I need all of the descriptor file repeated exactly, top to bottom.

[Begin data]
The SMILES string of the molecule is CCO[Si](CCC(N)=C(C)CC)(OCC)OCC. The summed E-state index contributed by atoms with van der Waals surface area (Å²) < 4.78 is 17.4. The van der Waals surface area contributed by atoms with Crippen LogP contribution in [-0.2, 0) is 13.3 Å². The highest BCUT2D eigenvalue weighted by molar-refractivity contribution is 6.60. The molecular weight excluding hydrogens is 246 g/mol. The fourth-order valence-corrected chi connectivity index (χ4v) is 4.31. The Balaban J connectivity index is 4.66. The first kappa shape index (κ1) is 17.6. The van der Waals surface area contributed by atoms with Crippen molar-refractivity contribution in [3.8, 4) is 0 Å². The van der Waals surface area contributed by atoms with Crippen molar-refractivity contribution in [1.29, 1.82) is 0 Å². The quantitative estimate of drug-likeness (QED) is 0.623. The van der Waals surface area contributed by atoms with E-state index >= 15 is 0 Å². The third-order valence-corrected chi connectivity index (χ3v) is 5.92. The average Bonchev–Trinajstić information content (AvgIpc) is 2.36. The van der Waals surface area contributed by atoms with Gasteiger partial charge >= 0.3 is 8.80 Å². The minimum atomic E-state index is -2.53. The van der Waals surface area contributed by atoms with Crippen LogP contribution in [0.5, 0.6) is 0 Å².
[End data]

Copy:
The SMILES string of the molecule is CCO[Si](CCC(N)=C(C)CC)(OCC)OCC. The summed E-state index contributed by atoms with van der Waals surface area (Å²) < 4.78 is 17.4. The van der Waals surface area contributed by atoms with Crippen LogP contribution in [-0.2, 0) is 13.3 Å². The highest BCUT2D eigenvalue weighted by molar-refractivity contribution is 6.60. The molecular weight excluding hydrogens is 246 g/mol. The fourth-order valence-corrected chi connectivity index (χ4v) is 4.31. The Balaban J connectivity index is 4.66. The first kappa shape index (κ1) is 17.6. The van der Waals surface area contributed by atoms with Crippen molar-refractivity contribution in [3.8, 4) is 0 Å². The van der Waals surface area contributed by atoms with Crippen molar-refractivity contribution in [1.29, 1.82) is 0 Å². The quantitative estimate of drug-likeness (QED) is 0.623. The van der Waals surface area contributed by atoms with E-state index >= 15 is 0 Å². The third-order valence-corrected chi connectivity index (χ3v) is 5.92. The average Bonchev–Trinajstić information content (AvgIpc) is 2.36. The van der Waals surface area contributed by atoms with Gasteiger partial charge >= 0.3 is 8.80 Å². The minimum atomic E-state index is -2.53. The van der Waals surface area contributed by atoms with Crippen LogP contribution in [0.5, 0.6) is 0 Å².